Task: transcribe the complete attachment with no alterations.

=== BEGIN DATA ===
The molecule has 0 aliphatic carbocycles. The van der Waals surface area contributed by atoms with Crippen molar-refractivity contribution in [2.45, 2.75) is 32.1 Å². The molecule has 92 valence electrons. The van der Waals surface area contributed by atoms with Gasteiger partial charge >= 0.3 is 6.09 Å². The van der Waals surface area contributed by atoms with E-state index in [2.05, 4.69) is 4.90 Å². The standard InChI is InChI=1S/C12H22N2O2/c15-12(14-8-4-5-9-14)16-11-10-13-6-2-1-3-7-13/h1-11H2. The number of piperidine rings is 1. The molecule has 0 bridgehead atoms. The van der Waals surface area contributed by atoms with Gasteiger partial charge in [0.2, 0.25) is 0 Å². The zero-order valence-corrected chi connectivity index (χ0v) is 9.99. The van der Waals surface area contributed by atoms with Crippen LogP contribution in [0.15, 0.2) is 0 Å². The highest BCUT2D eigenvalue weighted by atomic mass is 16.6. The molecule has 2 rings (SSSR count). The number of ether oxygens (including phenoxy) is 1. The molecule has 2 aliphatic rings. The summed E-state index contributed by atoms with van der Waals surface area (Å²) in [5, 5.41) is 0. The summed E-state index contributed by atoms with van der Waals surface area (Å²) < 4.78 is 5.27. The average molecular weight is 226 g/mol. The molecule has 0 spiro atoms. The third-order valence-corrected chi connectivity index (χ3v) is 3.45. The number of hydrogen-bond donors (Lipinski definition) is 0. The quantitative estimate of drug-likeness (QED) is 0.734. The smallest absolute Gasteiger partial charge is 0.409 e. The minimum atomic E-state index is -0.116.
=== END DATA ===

The molecule has 0 aliphatic carbocycles. The van der Waals surface area contributed by atoms with Crippen molar-refractivity contribution in [2.45, 2.75) is 32.1 Å². The molecule has 92 valence electrons. The van der Waals surface area contributed by atoms with Gasteiger partial charge >= 0.3 is 6.09 Å². The van der Waals surface area contributed by atoms with E-state index in [2.05, 4.69) is 4.90 Å². The standard InChI is InChI=1S/C12H22N2O2/c15-12(14-8-4-5-9-14)16-11-10-13-6-2-1-3-7-13/h1-11H2. The number of piperidine rings is 1. The molecule has 0 bridgehead atoms. The van der Waals surface area contributed by atoms with Gasteiger partial charge in [0.2, 0.25) is 0 Å². The zero-order valence-corrected chi connectivity index (χ0v) is 9.99. The van der Waals surface area contributed by atoms with Crippen LogP contribution in [0.15, 0.2) is 0 Å². The highest BCUT2D eigenvalue weighted by atomic mass is 16.6. The molecule has 2 rings (SSSR count). The number of ether oxygens (including phenoxy) is 1. The molecule has 2 aliphatic rings. The summed E-state index contributed by atoms with van der Waals surface area (Å²) in [5, 5.41) is 0. The summed E-state index contributed by atoms with van der Waals surface area (Å²) < 4.78 is 5.27. The average molecular weight is 226 g/mol. The molecule has 0 spiro atoms. The third-order valence-corrected chi connectivity index (χ3v) is 3.45. The number of hydrogen-bond donors (Lipinski definition) is 0. The quantitative estimate of drug-likeness (QED) is 0.734. The smallest absolute Gasteiger partial charge is 0.409 e. The minimum atomic E-state index is -0.116.